As I've said before, popular vote is a better measure of what the broader voter population than pledged delegates, if only because more than a dozen states had caucuses with very low turnout compared to primary states.

(PLEASE don't overlook that I've already said -- 3 paras back -- I'm NOT asking that we change the system right now).

If MI and FL votes count, what is that very small number of superdels that Obama would need?

And is that based on the assumption that superdels wouldn't switch to Hill based on the new landscape if MI/FL are included?

Yes, over the last couple months, Obama has picked up superdels -- based on the landscape at that time.

Part of that landscape was the DNC's arguing that the length of the race was causing the party divide and urging superdels to commit (to Obama).

I think the in-progress backlash is evidence that the DNC's own arguments and urgings have only intensified the party divide. This is part of TODAY's landscape.

I can't imagine now-committed superdels refusing to reconsider their commitment IF Hillary picks up all her FL delegates, some from MI (depending on what deal gets passed), and the popular vote lead come June 3.

Again, I'm NOT saying it will happen. Just that it could.

Incidentally, I really do understand that there aren't enough UNCOMMITTED superdels to give Hill the nomination -- which is why I keep talking about persuading committed and uncommitted SUPERdels.

You said:

"The ONLY way superdelegates start jumping off the Obama express, is if something happens that convinces broad swaths of superdelegates that Obama is UNelectable."

You MAY be right, but you're stating it as fact, and you haven't even described the basis of your statement.

You've mentioned scandals before as the ONLY way superdels would change their minds. How do you KNOW that's their only criteria for switching?

You're right: there have been a lot of defectors from Hill to Obama. The people who made the switch had nerves of steel.

What makes you think they don't have the nerve to switch back -- IF something convinces them that Obama won't do so well in Nov?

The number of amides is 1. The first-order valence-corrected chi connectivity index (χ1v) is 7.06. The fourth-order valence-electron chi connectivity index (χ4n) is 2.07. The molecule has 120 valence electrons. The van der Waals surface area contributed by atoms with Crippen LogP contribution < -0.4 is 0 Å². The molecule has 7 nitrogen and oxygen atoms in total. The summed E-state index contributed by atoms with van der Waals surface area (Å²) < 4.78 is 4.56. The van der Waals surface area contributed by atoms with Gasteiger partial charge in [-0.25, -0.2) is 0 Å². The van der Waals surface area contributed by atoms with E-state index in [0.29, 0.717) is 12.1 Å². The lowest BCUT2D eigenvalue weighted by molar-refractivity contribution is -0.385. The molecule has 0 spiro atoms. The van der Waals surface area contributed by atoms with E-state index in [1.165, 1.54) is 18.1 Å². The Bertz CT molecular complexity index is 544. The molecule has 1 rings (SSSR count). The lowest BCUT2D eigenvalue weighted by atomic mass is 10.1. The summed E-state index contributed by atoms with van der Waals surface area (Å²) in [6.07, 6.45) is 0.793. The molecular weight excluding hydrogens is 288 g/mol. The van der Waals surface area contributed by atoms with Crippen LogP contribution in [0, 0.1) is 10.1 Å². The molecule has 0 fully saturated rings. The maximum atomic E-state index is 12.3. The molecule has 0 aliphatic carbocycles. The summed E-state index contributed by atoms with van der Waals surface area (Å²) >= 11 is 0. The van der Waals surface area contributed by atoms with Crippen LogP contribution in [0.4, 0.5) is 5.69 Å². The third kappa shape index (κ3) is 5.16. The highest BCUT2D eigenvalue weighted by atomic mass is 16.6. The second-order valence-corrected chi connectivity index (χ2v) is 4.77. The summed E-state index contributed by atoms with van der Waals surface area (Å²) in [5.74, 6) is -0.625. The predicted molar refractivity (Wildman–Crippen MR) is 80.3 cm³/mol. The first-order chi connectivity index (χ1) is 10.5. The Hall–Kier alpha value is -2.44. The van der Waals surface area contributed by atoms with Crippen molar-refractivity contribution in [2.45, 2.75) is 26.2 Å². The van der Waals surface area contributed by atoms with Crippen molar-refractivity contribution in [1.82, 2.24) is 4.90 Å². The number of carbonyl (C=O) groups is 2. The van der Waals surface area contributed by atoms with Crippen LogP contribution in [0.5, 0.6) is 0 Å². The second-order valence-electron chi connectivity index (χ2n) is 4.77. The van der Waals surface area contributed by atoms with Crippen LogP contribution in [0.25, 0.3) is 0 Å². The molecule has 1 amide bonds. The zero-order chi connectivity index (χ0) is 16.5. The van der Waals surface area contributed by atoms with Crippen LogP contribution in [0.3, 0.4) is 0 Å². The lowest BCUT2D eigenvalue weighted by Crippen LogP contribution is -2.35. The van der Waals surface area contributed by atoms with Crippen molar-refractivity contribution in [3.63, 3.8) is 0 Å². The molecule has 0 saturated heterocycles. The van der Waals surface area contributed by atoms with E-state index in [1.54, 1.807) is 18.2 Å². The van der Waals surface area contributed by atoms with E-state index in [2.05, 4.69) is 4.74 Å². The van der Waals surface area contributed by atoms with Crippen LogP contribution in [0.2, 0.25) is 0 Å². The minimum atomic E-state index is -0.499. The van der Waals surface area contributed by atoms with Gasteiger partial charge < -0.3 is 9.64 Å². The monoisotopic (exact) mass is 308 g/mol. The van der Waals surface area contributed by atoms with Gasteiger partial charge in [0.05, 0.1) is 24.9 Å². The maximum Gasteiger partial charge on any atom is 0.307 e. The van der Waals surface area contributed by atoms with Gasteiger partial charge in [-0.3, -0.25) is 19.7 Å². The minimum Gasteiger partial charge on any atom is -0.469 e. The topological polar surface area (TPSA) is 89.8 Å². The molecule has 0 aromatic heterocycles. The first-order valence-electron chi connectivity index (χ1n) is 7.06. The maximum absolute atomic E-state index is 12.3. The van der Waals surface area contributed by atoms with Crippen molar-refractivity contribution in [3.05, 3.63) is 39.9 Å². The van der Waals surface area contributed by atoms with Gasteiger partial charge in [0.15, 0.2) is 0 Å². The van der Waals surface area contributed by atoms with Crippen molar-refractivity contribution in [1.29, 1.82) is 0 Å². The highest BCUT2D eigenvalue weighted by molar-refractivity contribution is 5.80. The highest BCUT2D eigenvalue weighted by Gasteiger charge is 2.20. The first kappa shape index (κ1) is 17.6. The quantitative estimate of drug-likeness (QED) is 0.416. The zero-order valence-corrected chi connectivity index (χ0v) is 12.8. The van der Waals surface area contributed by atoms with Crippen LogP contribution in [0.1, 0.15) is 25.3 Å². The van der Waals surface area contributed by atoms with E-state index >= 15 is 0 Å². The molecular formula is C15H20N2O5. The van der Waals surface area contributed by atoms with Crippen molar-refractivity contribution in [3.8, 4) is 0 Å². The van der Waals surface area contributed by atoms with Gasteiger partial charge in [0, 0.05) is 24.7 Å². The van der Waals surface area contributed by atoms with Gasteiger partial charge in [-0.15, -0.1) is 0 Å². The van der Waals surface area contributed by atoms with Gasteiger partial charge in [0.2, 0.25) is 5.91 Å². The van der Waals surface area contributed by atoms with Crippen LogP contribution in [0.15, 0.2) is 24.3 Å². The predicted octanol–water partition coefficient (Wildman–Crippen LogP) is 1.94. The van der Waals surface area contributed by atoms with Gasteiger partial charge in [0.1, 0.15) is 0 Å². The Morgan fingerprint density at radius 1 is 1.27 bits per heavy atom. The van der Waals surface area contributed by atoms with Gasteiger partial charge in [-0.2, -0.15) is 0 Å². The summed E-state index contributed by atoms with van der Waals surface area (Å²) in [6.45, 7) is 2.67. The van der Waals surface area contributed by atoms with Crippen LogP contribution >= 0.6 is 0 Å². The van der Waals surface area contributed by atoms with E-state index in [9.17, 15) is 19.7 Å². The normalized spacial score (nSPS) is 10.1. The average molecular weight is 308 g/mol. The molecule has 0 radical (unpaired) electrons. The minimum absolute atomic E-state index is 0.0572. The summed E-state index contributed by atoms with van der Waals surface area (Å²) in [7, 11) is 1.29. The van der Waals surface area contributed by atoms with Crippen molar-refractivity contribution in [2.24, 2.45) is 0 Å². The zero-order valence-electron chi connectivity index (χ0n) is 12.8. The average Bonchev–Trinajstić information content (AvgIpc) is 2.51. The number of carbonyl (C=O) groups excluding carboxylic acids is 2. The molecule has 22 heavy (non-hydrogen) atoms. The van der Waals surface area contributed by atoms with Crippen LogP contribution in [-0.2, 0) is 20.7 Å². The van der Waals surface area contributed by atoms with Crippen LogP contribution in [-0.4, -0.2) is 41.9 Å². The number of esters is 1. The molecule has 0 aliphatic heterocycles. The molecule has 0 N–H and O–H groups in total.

Or if they feel that choosing Obama would cause significant defections from the party?

I know that Obama supporters don't like entertaining these notions. Some even blow them off with arrogant statements like "We don't need those older farts, anyway."

I'm laughing now. As a former candidate, I know first hand that diminishing potential supporters' importance is NO way to get support.

Anyway, defections could be a REAL problem, given that spoiler candidates have screwed up elections with relatively small numbers of votes.

Defections could also be a long-term problem for the DNC.

The talk of defection over the last few months WASN'T just about sore-loser-ship (as one superdel said to me in an email).

A lot of Hillary-supporting Dems feel they have multiple causes to be mad at both the DNC and Obama. Many feel hurt and alienated. I'm not kidding.

TAKE OFF your engineer-who-studies-politics hat and try to imagine the perspective of people who DON'T have your knowledge and are far more fueled by emotion than you and I are.

Here's what a lot of them PERCEIVE (I say this based on anecdotal evidence from around the web):

1) They see Obama as unable to get the nomination UNLESS two states don't count. In short: they PERCEIVE a legitimacy problem.

2) They've seen since March party leaders (and Obama and the media) trying to end the race early.

3) Their thought re: #2: if Obama is so deserving, then he should go to the finish line and win. That, in their mind, also poses a legitimacy problem.

4) They see their own party's leaders willing to disregard their input and diminish their importance.

PLEASE remember (again): I'm just telling you what people with a different perspective than you have are expressing.

My own mother thinks Hillary has been treated grossly unfairly. She sums it up: "I don't see why they just can't go to the end." [Imagine it said with a Castilian accent.]